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The Dukes of Hazzard (2005)
Brainless but entertaining popcorn-fodder
It is with some degree of trepidation that I sat down to watch this film, remembering as fondly as I do the TV series that enthralled me as a child. It was also, in part, due to the critical savaging "Dukes" has taken in the press. It is with this in mind and the uneasy feeling that a childhood memory was about to be defecated upon that I took my seat, strapped in and held on. What followed was a pleasant surprise.
I had read that the film didn't rekindle the spirit of the original, but with the sight of a slightly dowdy looking General outstripping a police cruiser before taking to the air I was won over. The freeze-frame/Balladeer affectation always so timely in the TV series kicked in offering some commentary on the events unfolding before us. The late Waylon Jennings' unmistakable tones are absent, but Junior Brown proved to be an adequate replacement.
What follows is a tale that could have been lifted straight out of an old episode of the TV show, suffice to say it involves Boss Hogg, corruption, and a road race in which the General must triumph. All pretty safe "Dukes" territory then, although it doesn't for a second feel like a retread.
Scott and Knoxville's Bo and Luke play as a sort of wired version of the originals. Whereas it was always implied that John Schneider's Bo was the ladies man, here we have Knoxville's Luke narrowly avoiding a bullet as he falls out of a window with his pants around his ankles. The movie gives us "Dukes" with a certain modern sensibility, a harder edge and, crucially, they're altogether more believable than those we grew up with. The casting of Jessica Simpson as Daisy caused controversy among Internet fan boys ever since it was announced, however she struts and smoulders her way through this film with her eyes closed and does exactly what is asked of her. Her acting abilities have been repeatedly called into question, however in doing so I think many are remembering the performances of Catherine Bach through Hemi Orange-tinted spectacles. What is slightly less-forgivable is the transmogrification of Rosco from bumbling but lovable dolt to straight down the line bad guy.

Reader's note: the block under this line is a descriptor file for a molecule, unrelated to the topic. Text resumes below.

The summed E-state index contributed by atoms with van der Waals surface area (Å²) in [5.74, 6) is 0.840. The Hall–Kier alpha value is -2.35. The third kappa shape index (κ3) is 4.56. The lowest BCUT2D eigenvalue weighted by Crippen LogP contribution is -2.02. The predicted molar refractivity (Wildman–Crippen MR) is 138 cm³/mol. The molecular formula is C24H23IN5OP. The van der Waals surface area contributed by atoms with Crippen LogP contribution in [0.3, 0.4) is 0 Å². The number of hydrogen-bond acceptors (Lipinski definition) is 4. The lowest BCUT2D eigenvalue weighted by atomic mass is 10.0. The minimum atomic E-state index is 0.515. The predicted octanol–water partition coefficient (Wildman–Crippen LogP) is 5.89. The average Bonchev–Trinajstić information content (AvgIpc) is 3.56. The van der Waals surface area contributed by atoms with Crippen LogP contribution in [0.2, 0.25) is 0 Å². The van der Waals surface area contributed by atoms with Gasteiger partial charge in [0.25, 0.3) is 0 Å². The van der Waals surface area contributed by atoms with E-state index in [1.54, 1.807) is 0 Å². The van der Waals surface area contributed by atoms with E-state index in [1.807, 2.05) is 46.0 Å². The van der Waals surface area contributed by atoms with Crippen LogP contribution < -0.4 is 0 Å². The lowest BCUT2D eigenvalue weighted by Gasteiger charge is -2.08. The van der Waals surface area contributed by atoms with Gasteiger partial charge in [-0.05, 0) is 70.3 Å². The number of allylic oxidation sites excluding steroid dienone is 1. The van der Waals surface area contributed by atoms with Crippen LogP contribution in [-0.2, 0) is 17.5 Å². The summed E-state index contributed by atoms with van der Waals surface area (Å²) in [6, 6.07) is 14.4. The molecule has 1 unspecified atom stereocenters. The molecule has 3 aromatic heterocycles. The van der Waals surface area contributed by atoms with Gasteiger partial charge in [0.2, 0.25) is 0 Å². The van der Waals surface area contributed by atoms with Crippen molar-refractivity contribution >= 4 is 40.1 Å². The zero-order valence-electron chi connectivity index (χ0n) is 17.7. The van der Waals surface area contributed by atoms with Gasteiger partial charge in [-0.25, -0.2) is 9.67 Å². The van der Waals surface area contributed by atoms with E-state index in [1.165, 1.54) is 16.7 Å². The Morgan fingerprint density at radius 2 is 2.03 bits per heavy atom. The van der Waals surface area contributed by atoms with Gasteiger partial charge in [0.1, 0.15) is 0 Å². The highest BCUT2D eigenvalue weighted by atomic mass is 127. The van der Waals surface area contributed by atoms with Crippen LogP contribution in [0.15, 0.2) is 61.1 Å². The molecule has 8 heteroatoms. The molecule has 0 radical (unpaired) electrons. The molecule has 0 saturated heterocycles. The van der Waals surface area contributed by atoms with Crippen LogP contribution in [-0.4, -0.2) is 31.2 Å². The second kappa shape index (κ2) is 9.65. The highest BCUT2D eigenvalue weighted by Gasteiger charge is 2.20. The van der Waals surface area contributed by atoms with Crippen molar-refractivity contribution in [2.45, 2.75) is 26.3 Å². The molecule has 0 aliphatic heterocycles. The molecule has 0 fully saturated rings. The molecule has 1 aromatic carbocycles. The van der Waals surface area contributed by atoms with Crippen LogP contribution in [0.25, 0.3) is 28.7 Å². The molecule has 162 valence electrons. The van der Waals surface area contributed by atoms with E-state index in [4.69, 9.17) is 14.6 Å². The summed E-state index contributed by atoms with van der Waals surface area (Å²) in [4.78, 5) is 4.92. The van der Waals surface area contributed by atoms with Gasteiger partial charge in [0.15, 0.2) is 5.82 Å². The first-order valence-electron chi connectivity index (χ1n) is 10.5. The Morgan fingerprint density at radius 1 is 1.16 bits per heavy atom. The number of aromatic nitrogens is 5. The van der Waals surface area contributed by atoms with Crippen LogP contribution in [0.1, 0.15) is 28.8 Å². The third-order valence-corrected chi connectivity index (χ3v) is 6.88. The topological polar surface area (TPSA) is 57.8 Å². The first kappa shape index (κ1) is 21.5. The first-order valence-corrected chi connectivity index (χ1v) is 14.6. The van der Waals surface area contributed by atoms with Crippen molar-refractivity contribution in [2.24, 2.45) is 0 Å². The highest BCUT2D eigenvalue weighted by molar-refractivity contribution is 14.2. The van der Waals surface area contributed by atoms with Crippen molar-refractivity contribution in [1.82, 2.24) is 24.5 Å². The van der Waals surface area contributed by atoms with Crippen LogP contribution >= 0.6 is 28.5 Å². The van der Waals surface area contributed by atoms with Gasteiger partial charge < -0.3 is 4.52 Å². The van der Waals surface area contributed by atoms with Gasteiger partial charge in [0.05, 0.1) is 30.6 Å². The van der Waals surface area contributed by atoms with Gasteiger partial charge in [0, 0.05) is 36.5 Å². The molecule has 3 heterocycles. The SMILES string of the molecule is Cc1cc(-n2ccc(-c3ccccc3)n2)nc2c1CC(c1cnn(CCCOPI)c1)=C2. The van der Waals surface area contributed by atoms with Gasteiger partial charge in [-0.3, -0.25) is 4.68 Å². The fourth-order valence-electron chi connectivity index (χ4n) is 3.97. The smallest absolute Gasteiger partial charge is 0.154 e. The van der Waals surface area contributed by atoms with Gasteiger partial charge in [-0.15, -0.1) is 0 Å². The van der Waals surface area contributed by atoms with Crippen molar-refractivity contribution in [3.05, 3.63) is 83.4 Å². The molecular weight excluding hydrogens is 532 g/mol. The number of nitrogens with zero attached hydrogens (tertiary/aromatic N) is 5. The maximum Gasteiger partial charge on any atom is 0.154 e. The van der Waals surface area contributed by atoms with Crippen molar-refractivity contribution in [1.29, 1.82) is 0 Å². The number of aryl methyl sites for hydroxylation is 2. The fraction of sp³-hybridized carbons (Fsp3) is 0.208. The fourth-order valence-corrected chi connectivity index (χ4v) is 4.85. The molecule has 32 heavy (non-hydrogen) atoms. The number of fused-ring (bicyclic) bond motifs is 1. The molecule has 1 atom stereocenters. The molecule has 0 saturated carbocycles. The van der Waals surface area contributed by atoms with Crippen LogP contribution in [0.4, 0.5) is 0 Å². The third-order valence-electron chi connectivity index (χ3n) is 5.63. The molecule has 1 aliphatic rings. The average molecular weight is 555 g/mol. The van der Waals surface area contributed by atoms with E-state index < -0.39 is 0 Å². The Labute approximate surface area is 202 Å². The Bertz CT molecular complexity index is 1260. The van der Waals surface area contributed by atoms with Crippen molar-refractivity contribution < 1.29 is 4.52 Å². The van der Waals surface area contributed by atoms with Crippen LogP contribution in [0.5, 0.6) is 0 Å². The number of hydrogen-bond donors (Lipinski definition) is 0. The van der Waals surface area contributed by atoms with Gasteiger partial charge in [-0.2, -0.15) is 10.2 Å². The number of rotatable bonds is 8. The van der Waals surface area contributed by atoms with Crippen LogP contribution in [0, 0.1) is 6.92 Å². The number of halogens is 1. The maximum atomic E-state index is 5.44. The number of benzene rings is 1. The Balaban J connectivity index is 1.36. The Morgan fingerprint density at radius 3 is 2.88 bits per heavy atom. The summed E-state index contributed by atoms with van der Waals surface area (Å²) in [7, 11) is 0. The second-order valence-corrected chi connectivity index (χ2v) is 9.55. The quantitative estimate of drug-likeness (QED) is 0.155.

Chandrasekhar has been criticised for giving us a film minus the charm of the original and perhaps this is a criticism which is bang on the mark. What he does do however, is ramp up the fun factor. Scott and Knoxville deliver plenty of laugh out loud one-liners and we're always just a few minutes away from another car chase. To expect anything more from this movie given the source material is unfair. If the lack of any depth is a problem for some then they are clearly taking this movie too seriously.
However, one criticism that is absolutely without foundation is that this film is in some way racist. At one point our heroes are stuck in traffic on a highway just outside Atlanta, apparently unaware that, in repairing the General Lee, Cooter has embellished the roof with a Confederate flag. Some passing motorists shout abuse, some holler they're approval and the Duke boys? Well, they shrug indifferently. It is a moment that feels as uncomfortable as it is unnecessary.
"The Dukes of Hazzard" is not a bad film. It makes the best of the source material and delivers a movie that entertains and, in parts, enthrals. If you check your brain at the door and dispel any expectations of profundity, you'll enjoy it just fine.